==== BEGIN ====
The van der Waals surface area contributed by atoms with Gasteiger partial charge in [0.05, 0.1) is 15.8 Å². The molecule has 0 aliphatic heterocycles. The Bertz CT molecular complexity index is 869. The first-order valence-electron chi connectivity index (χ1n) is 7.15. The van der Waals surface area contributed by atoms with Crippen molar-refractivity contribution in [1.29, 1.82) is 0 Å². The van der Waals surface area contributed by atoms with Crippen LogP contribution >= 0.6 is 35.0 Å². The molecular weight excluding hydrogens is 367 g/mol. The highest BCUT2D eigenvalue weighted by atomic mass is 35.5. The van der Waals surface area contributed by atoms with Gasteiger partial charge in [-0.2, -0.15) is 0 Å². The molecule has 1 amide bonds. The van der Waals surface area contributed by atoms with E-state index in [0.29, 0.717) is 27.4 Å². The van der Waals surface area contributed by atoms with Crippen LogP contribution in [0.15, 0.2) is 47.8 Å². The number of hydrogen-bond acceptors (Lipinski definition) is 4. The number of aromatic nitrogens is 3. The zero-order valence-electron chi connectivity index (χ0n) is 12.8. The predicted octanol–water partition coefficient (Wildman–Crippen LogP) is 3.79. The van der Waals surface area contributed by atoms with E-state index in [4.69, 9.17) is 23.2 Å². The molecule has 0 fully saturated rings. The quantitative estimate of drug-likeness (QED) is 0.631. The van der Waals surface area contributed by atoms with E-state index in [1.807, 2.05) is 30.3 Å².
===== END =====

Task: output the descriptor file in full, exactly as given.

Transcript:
The van der Waals surface area contributed by atoms with Gasteiger partial charge in [0.05, 0.1) is 15.8 Å². The molecule has 0 aliphatic heterocycles. The Bertz CT molecular complexity index is 869. The first-order valence-electron chi connectivity index (χ1n) is 7.15. The van der Waals surface area contributed by atoms with Crippen molar-refractivity contribution in [1.29, 1.82) is 0 Å². The van der Waals surface area contributed by atoms with Crippen LogP contribution >= 0.6 is 35.0 Å². The molecular weight excluding hydrogens is 367 g/mol. The highest BCUT2D eigenvalue weighted by atomic mass is 35.5. The van der Waals surface area contributed by atoms with Gasteiger partial charge in [-0.2, -0.15) is 0 Å². The molecule has 1 amide bonds. The van der Waals surface area contributed by atoms with E-state index in [0.29, 0.717) is 27.4 Å². The van der Waals surface area contributed by atoms with Crippen LogP contribution in [0.15, 0.2) is 47.8 Å². The number of hydrogen-bond acceptors (Lipinski definition) is 4. The number of aromatic nitrogens is 3. The zero-order valence-electron chi connectivity index (χ0n) is 12.8. The predicted octanol–water partition coefficient (Wildman–Crippen LogP) is 3.79. The van der Waals surface area contributed by atoms with E-state index in [4.69, 9.17) is 23.2 Å². The molecule has 0 fully saturated rings. The quantitative estimate of drug-likeness (QED) is 0.631. The van der Waals surface area contributed by atoms with E-state index in [1.807, 2.05) is 30.3 Å².